MoF’s disregard for municipalities´ wishes with respect to video slots operation within their territories was just one aspect of the problem. The massive expansion of the industry would not have been possible without the overly benevolent (some say malevolent) “non-regulation” by the MoF. The civic society organisations fighting the gambling industry have long openly declared that the MoF has breached and disrespected the lottery law. For example, the MoF authorized slot operations regardless of whether they were placed in close proximity of schools, hospitals, churches or offices. It did not apply proper rules to set maximum bets, maximum losses per hour or license prolongation limits (in fact, the MoF prolonged some slots’ licenses indefinitely). It also disrespected generally binding ordinances issued by small towns aimed to regulate gambling on their territory. Even when municipalities won the first round of the conflict in 2011 with a Constitutional Court ruling stating that local authorities do have the right to regulate every gambling site within their territory (including video slots) if it is in public interest, the MoF was more than hesitant to revoke its concession and regulation policy. NGOs then accused the MoF of serving the interests of the gambling industry and submitting to its threats of suing the state if previously approved concessions were revoked. They even accused the MoF, headed by the powerful Miroslav Kalousek (TOP 09, in office 9.1. 2007 – 8.5. 2009; 13.7. 2010 – 10.7. 2013), of refusing to obey the recommendations, appeals and decrees of the government and the public defender of rights (ombudsman).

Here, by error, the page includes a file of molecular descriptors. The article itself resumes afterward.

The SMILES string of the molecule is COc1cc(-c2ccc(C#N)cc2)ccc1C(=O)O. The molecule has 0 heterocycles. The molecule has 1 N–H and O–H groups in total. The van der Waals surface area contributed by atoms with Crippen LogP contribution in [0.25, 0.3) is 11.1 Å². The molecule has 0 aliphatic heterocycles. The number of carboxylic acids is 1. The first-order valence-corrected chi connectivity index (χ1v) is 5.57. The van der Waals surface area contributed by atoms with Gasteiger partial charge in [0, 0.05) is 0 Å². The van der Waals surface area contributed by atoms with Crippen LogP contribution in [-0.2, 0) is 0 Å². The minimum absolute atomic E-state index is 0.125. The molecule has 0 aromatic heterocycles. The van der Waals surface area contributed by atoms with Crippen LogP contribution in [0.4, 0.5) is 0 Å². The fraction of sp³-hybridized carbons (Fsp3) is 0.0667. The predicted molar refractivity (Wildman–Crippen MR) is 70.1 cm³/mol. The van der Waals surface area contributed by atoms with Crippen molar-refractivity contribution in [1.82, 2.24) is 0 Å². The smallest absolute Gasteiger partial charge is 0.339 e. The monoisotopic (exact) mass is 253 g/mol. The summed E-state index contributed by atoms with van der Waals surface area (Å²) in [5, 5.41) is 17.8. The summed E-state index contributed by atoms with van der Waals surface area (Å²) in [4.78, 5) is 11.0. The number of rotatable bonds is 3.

The Hollan phenomenon
NGOs have learned some lessons since 2011 and shown great progress in their ability to influence local and governmental policy and win over the sympathies of the public. Instead of just protesting and criticizing politicians, they hired voluntary professionals, lawyers and economists and created a mutual network of professional lobbyist groups. They focused on real decision-making centres and become effective consultants and lobbyists. The civic group Brnění sent the Czech government a digest of foreign scientific works analysing gambling and its psycho-social impacts on individuals and society. It then joined the nation-wide network Občané proti hazardu (Citizens against Gambling) at the end of 2012. Together, they prepared simple, ready-to-use manuals for municipal heads in order to help them “…quickly get rid of black gambling spots…”